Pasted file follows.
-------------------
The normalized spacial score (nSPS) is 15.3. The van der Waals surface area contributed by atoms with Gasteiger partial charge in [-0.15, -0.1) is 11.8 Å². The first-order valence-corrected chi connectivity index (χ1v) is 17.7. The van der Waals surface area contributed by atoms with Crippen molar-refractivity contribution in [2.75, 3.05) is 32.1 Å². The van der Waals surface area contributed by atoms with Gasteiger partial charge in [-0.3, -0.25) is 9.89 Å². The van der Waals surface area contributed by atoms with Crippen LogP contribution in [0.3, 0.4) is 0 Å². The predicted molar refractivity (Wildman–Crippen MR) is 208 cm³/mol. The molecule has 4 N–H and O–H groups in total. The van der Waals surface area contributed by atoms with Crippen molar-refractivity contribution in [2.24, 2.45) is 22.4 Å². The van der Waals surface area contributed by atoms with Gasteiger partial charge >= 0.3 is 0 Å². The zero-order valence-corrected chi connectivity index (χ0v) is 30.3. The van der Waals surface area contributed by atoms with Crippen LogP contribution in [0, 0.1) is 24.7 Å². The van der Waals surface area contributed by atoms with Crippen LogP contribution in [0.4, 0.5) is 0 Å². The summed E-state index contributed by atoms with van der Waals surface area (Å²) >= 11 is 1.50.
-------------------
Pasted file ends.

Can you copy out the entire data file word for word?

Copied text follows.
The normalized spacial score (nSPS) is 15.3. The van der Waals surface area contributed by atoms with Gasteiger partial charge in [-0.15, -0.1) is 11.8 Å². The first-order valence-corrected chi connectivity index (χ1v) is 17.7. The van der Waals surface area contributed by atoms with Crippen molar-refractivity contribution in [2.75, 3.05) is 32.1 Å². The van der Waals surface area contributed by atoms with Gasteiger partial charge in [-0.3, -0.25) is 9.89 Å². The van der Waals surface area contributed by atoms with Crippen LogP contribution in [0.3, 0.4) is 0 Å². The predicted molar refractivity (Wildman–Crippen MR) is 208 cm³/mol. The molecule has 4 N–H and O–H groups in total. The van der Waals surface area contributed by atoms with Crippen molar-refractivity contribution in [2.24, 2.45) is 22.4 Å². The van der Waals surface area contributed by atoms with Gasteiger partial charge >= 0.3 is 0 Å². The zero-order valence-corrected chi connectivity index (χ0v) is 30.3. The van der Waals surface area contributed by atoms with Crippen LogP contribution in [0, 0.1) is 24.7 Å². The van der Waals surface area contributed by atoms with Crippen LogP contribution in [0.4, 0.5) is 0 Å². The summed E-state index contributed by atoms with van der Waals surface area (Å²) >= 11 is 1.50.